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Solar in Australia: The Impact of the Solar Boom on the Country’s Electricity Sector

Solar in Australia: The Impact of the Solar Boom on the Country’s Electricity Sector

Right now, Australia is undergoing a solar renaissance. Industry leaders say that the solar energy capacity could double this year. While part of this increase is due to large solar farms, there was also a record-breaking number of rooftop installations in January.

Australia’s Solar Power Boom

In January, the country had its best January ever for rooftop installations. During this month, the country gained an additional 111 megawatts of power from the installations. Compared to the previous year, Australia had a 69 percent increase in installations.

The installations are driven by more than just a concern for the environment. Only 38.2 percent of Australians said that they would invest in solar panels to help the environment. The remaining 60.5 percent of survey respondents said that they wanted solar panels to reduce their power bill.

In addition to record-breaking rooftop installations, Australia is about to have 30 more solar farms. In just Queensland, there are an additional 18 industrial projects under construction. In 2017, New South Wales had double the number of solar farms approved as it did in 2016. New South Wales approved 10 solar farms last year. Part of this increase is due to how easy these large-scale projects are to create. These industrial farms can be constructed in just a few weeks. Many of the approved projects will be operational by 2019.

The large-scale projects could increase solar energy production by 2.5 to 3.5 gigawatts (GW) of power. Rooftop solar installations could add a total of 1.3 GW of power to the electrical grid in Australia. Currently, Australia has a solar capacity of 7 GW. Altogether, these projects could eventually double the country’s capacity for solar power.

In Queensland, solar panels on residential homes are the largest source of power. The added 10 solar farms in New South Wales will be reducing carbon emissions by an impressive 2.5 million metric tons. This is the equivalent to removing 800,000 cars from the roadways.

Part of the drive toward residential solar panels is due to the low installation costs. Residents who want to lower their electricity bill no longer have to spend a significant amount of money to set up solar power. In Queensland, almost a third of residential properties already have solar panels installed. This is the highest rate of installations in the entire country. Once all of the large-scale farms are created, about 17 percent of the state’s energy will be from solar panels.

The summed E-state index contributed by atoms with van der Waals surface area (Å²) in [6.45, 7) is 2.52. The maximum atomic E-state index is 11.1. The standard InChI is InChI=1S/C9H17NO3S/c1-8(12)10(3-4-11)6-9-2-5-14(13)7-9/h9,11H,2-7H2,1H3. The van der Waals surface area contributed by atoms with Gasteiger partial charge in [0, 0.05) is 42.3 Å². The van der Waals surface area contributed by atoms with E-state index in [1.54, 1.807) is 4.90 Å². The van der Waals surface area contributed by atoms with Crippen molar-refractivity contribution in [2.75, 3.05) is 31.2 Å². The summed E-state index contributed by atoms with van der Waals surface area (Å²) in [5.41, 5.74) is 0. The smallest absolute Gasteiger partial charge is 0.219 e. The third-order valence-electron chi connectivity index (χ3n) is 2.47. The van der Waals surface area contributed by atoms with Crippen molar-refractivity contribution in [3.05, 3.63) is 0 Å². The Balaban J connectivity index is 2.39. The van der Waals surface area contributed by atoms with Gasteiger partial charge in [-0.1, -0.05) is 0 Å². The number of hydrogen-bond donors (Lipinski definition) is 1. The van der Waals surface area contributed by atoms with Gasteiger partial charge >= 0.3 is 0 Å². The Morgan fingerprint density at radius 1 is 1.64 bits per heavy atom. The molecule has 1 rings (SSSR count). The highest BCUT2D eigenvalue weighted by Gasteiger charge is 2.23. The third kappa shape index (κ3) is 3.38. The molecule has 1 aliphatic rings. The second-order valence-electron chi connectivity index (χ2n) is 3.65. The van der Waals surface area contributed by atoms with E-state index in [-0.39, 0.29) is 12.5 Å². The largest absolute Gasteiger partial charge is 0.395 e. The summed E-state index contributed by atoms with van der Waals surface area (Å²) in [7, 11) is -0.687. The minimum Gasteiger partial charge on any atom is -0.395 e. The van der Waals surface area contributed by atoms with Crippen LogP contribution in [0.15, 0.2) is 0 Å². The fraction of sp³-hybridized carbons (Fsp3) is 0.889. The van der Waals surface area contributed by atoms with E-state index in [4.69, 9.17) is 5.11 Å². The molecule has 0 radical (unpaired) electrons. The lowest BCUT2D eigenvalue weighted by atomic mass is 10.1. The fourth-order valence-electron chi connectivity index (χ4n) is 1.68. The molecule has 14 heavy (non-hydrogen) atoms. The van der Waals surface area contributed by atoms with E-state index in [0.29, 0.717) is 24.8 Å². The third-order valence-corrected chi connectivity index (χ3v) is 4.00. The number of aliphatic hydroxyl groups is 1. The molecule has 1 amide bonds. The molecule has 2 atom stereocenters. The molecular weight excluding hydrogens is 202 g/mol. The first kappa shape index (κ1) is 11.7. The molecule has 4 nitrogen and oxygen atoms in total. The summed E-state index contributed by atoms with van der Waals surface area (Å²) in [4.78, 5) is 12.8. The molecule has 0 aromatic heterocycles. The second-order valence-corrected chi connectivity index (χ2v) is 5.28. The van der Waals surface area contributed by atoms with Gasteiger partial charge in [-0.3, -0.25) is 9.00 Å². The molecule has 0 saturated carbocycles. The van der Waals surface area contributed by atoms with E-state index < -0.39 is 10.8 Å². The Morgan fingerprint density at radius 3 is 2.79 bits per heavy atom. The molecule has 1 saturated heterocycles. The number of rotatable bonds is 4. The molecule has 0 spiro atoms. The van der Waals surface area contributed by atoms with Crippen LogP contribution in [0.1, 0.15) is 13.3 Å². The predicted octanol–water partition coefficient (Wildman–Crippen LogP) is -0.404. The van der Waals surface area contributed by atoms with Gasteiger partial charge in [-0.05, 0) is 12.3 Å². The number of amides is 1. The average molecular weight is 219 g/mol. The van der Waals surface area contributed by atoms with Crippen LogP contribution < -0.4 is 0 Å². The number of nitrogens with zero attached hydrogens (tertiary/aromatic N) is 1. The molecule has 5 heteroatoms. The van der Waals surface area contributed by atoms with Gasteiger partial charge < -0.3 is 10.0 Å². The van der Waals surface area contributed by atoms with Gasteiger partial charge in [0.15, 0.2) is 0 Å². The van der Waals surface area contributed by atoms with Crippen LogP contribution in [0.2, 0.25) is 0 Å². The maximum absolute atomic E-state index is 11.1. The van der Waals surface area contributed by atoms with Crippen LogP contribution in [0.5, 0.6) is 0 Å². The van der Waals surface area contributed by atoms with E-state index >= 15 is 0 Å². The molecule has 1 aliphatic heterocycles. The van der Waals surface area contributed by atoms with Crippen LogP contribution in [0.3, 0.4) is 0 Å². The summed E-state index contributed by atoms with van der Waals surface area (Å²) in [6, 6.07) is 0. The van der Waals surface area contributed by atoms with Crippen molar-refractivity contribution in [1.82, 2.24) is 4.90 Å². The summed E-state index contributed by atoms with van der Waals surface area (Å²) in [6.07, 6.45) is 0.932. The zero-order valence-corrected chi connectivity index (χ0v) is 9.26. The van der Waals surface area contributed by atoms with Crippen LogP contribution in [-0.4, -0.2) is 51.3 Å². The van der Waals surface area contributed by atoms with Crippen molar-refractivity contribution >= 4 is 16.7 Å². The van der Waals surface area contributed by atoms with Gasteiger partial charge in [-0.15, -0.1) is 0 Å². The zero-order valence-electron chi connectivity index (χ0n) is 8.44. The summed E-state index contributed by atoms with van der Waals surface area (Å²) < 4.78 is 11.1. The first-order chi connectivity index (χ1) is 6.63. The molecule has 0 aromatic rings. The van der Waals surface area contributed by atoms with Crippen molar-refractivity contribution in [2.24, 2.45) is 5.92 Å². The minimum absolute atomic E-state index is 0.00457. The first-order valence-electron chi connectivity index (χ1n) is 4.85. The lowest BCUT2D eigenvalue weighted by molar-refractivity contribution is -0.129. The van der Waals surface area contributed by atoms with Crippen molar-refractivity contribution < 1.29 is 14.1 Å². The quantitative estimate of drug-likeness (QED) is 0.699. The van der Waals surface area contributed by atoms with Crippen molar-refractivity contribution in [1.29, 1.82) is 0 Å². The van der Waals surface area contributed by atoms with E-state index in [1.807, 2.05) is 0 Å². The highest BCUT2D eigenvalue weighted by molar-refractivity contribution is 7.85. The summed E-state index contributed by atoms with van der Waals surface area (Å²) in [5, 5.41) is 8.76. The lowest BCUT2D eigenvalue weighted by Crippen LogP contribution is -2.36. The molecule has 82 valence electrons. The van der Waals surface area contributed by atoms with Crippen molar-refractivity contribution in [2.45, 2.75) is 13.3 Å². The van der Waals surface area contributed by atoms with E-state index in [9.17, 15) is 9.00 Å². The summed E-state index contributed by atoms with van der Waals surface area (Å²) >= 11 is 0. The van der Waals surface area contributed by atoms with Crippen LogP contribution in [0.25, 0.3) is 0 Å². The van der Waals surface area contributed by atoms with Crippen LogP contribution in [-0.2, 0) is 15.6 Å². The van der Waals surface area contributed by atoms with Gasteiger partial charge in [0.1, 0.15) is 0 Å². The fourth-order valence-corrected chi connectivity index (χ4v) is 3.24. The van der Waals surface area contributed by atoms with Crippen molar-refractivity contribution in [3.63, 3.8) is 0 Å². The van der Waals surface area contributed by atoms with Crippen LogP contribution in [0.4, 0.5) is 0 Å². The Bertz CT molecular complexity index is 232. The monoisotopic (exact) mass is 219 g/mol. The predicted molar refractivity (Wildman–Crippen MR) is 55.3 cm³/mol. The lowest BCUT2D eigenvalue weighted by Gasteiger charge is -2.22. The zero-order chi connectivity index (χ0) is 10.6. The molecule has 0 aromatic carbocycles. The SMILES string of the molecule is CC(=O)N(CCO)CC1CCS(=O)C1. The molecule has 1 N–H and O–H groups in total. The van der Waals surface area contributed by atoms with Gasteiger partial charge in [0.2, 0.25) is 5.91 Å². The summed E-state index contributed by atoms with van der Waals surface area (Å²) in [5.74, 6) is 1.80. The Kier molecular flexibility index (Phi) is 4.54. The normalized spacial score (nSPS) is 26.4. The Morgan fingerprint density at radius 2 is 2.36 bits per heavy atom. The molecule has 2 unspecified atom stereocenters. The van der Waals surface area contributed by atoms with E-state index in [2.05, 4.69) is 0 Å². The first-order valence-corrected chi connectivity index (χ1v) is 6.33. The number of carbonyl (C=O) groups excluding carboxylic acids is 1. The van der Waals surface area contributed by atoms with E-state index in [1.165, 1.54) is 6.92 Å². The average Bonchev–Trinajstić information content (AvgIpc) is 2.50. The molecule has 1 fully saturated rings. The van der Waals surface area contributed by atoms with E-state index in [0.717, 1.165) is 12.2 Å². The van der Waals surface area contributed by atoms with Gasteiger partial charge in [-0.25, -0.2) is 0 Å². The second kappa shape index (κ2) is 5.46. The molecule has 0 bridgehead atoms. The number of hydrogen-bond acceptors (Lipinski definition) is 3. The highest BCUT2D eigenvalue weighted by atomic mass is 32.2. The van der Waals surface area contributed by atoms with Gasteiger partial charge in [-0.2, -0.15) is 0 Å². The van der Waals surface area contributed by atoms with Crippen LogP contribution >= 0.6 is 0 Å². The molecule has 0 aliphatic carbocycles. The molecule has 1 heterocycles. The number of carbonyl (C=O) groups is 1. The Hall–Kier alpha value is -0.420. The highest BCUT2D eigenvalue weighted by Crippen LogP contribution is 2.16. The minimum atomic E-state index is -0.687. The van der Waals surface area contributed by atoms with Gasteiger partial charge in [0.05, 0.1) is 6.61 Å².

The latest plant in New South Wales is in the Riverina. The Finley plant will have 170 megawatts (MW) of solar power. In Queensland, the Munna Creek solar farm will produce 120 MW. In addition to being a greener power source, solar energy can lower the country’s electricity bills. Out of every type of electricity generation type, solar is the cheapest way to create energy. When the cost of the solar panels is divided over 20 years, the average cost per kilowatt hour is just 25 percent of grid pricing.

Why Australians Are Turning to Solar Power

Australians cite cost savings as the biggest reason for installing solar panels. Across the country, residents in Queensland and South Australia were found to be the most likely to install solar panels as a way to save money. Meanwhile, Victorian residents were more likely to cite the environment as their motivating factor. Younger respondents were also more likely to cite the environment as the main reason for installing solar panels. Meanwhile, individuals over the age of 55 were the most likely to cite the cost savings as the biggest reason for using solar power.

Overall, the country added 1.25 GW of solar power in 2017. This was a record-setting year and shows a continued boom in the solar industry. In the next year, the trend is only expected to continue. Rooftop panels alone are forecasted to add 1.3 GW to the nation’s power grid this year.

SOURCE: The Energy Collective